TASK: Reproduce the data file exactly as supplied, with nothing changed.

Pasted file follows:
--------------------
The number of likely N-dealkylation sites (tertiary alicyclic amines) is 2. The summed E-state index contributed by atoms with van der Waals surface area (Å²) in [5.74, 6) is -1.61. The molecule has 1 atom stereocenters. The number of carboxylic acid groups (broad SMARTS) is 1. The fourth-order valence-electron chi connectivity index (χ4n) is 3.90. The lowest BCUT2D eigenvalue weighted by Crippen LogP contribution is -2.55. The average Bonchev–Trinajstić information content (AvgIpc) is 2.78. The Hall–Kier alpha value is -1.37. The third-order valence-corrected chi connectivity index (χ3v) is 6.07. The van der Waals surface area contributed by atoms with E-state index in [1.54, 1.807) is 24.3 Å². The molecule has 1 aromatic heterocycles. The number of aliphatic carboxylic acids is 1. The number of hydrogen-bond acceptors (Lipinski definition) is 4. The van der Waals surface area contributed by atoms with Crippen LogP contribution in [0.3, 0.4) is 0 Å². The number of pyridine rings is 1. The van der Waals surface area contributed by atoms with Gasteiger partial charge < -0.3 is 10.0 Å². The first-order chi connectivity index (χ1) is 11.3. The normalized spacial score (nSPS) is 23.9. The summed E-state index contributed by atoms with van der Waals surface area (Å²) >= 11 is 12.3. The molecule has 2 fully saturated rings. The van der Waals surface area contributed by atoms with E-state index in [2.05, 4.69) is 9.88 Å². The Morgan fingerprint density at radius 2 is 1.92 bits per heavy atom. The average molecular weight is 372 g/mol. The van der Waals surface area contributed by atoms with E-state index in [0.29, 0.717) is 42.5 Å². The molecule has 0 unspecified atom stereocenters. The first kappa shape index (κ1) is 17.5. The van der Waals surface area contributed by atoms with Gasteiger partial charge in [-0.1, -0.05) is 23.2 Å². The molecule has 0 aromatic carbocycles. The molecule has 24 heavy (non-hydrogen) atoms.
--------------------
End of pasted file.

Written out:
The number of likely N-dealkylation sites (tertiary alicyclic amines) is 2. The summed E-state index contributed by atoms with van der Waals surface area (Å²) in [5.74, 6) is -1.61. The molecule has 1 atom stereocenters. The number of carboxylic acid groups (broad SMARTS) is 1. The fourth-order valence-electron chi connectivity index (χ4n) is 3.90. The lowest BCUT2D eigenvalue weighted by Crippen LogP contribution is -2.55. The average Bonchev–Trinajstić information content (AvgIpc) is 2.78. The Hall–Kier alpha value is -1.37. The third-order valence-corrected chi connectivity index (χ3v) is 6.07. The van der Waals surface area contributed by atoms with E-state index in [1.54, 1.807) is 24.3 Å². The molecule has 1 aromatic heterocycles. The number of aliphatic carboxylic acids is 1. The number of hydrogen-bond acceptors (Lipinski definition) is 4. The van der Waals surface area contributed by atoms with Crippen LogP contribution in [0.3, 0.4) is 0 Å². The number of pyridine rings is 1. The van der Waals surface area contributed by atoms with Gasteiger partial charge < -0.3 is 10.0 Å². The first-order chi connectivity index (χ1) is 11.3. The normalized spacial score (nSPS) is 23.9. The summed E-state index contributed by atoms with van der Waals surface area (Å²) >= 11 is 12.3. The molecule has 2 fully saturated rings. The van der Waals surface area contributed by atoms with E-state index in [2.05, 4.69) is 9.88 Å². The Morgan fingerprint density at radius 2 is 1.92 bits per heavy atom. The average molecular weight is 372 g/mol. The van der Waals surface area contributed by atoms with E-state index in [0.29, 0.717) is 42.5 Å². The molecule has 0 unspecified atom stereocenters. The first kappa shape index (κ1) is 17.5. The van der Waals surface area contributed by atoms with Gasteiger partial charge in [-0.1, -0.05) is 23.2 Å². The molecule has 0 aromatic carbocycles. The molecule has 24 heavy (non-hydrogen) atoms.